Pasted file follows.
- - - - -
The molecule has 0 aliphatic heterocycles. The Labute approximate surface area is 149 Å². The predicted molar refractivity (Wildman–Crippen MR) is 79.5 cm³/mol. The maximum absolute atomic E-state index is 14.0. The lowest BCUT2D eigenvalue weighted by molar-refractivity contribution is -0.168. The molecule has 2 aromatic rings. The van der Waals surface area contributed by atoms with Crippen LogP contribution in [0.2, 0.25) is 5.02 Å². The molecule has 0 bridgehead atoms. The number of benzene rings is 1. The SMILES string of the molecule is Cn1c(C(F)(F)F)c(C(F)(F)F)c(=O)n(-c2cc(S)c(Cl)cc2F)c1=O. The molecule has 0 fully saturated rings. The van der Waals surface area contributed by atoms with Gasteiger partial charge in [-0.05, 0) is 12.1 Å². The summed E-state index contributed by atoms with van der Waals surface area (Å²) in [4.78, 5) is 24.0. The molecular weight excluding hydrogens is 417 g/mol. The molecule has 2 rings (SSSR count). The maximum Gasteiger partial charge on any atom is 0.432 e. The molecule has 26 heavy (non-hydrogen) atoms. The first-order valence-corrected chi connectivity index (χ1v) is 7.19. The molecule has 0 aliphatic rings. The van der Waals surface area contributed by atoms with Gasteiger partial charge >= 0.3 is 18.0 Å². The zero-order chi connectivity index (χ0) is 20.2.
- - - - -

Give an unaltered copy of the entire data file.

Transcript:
The molecule has 0 aliphatic heterocycles. The Labute approximate surface area is 149 Å². The predicted molar refractivity (Wildman–Crippen MR) is 79.5 cm³/mol. The maximum absolute atomic E-state index is 14.0. The lowest BCUT2D eigenvalue weighted by molar-refractivity contribution is -0.168. The molecule has 2 aromatic rings. The van der Waals surface area contributed by atoms with Crippen LogP contribution in [0.2, 0.25) is 5.02 Å². The molecule has 0 bridgehead atoms. The number of benzene rings is 1. The SMILES string of the molecule is Cn1c(C(F)(F)F)c(C(F)(F)F)c(=O)n(-c2cc(S)c(Cl)cc2F)c1=O. The molecule has 0 fully saturated rings. The van der Waals surface area contributed by atoms with Gasteiger partial charge in [-0.05, 0) is 12.1 Å². The summed E-state index contributed by atoms with van der Waals surface area (Å²) in [4.78, 5) is 24.0. The molecular weight excluding hydrogens is 417 g/mol. The molecule has 2 rings (SSSR count). The maximum Gasteiger partial charge on any atom is 0.432 e. The molecule has 26 heavy (non-hydrogen) atoms. The first-order valence-corrected chi connectivity index (χ1v) is 7.19. The molecule has 0 aliphatic rings. The van der Waals surface area contributed by atoms with Gasteiger partial charge >= 0.3 is 18.0 Å². The zero-order chi connectivity index (χ0) is 20.2.